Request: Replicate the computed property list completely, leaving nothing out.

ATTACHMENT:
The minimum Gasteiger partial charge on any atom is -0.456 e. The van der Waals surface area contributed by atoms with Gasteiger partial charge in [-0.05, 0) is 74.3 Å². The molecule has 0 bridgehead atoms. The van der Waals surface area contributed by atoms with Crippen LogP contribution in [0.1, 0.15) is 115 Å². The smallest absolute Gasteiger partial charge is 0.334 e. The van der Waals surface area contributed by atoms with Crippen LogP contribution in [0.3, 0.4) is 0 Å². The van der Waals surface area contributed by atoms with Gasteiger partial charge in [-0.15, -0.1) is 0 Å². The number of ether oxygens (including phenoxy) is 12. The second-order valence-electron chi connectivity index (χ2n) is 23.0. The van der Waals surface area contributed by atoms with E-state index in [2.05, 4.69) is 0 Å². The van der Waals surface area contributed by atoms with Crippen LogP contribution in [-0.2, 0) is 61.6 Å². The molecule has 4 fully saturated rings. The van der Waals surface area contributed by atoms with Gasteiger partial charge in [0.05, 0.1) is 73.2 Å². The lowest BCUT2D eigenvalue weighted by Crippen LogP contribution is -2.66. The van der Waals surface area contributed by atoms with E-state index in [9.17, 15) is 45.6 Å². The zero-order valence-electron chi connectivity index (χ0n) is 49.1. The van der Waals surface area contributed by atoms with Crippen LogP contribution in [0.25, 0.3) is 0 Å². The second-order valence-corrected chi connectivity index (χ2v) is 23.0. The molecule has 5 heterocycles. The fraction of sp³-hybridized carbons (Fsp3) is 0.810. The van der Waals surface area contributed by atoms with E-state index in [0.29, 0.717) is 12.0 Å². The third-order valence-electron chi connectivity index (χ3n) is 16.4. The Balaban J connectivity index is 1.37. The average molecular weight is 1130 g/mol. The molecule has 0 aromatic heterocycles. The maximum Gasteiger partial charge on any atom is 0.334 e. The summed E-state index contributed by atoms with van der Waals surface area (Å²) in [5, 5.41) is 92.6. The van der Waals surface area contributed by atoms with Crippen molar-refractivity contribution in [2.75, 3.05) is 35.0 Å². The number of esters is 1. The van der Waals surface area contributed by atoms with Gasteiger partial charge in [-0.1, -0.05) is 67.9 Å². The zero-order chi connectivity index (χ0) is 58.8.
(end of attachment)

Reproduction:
The minimum Gasteiger partial charge on any atom is -0.456 e. The van der Waals surface area contributed by atoms with Gasteiger partial charge in [-0.05, 0) is 74.3 Å². The molecule has 0 bridgehead atoms. The van der Waals surface area contributed by atoms with Crippen LogP contribution in [0.1, 0.15) is 115 Å². The smallest absolute Gasteiger partial charge is 0.334 e. The van der Waals surface area contributed by atoms with Crippen LogP contribution in [0.3, 0.4) is 0 Å². The van der Waals surface area contributed by atoms with Gasteiger partial charge in [-0.15, -0.1) is 0 Å². The number of ether oxygens (including phenoxy) is 12. The second-order valence-electron chi connectivity index (χ2n) is 23.0. The van der Waals surface area contributed by atoms with E-state index in [2.05, 4.69) is 0 Å². The van der Waals surface area contributed by atoms with Crippen LogP contribution in [-0.2, 0) is 61.6 Å². The molecule has 4 fully saturated rings. The van der Waals surface area contributed by atoms with Gasteiger partial charge in [0.05, 0.1) is 73.2 Å². The lowest BCUT2D eigenvalue weighted by Crippen LogP contribution is -2.66. The van der Waals surface area contributed by atoms with E-state index in [9.17, 15) is 45.6 Å². The zero-order valence-electron chi connectivity index (χ0n) is 49.1. The van der Waals surface area contributed by atoms with Crippen LogP contribution in [0.25, 0.3) is 0 Å². The second-order valence-corrected chi connectivity index (χ2v) is 23.0. The molecule has 5 heterocycles. The fraction of sp³-hybridized carbons (Fsp3) is 0.810. The van der Waals surface area contributed by atoms with E-state index in [0.29, 0.717) is 12.0 Å². The third-order valence-electron chi connectivity index (χ3n) is 16.4. The Balaban J connectivity index is 1.37. The average molecular weight is 1130 g/mol. The molecule has 0 aromatic heterocycles. The maximum Gasteiger partial charge on any atom is 0.334 e. The summed E-state index contributed by atoms with van der Waals surface area (Å²) in [5, 5.41) is 92.6. The van der Waals surface area contributed by atoms with Crippen molar-refractivity contribution in [2.75, 3.05) is 35.0 Å². The number of esters is 1. The van der Waals surface area contributed by atoms with Gasteiger partial charge in [-0.1, -0.05) is 67.9 Å². The zero-order chi connectivity index (χ0) is 58.8.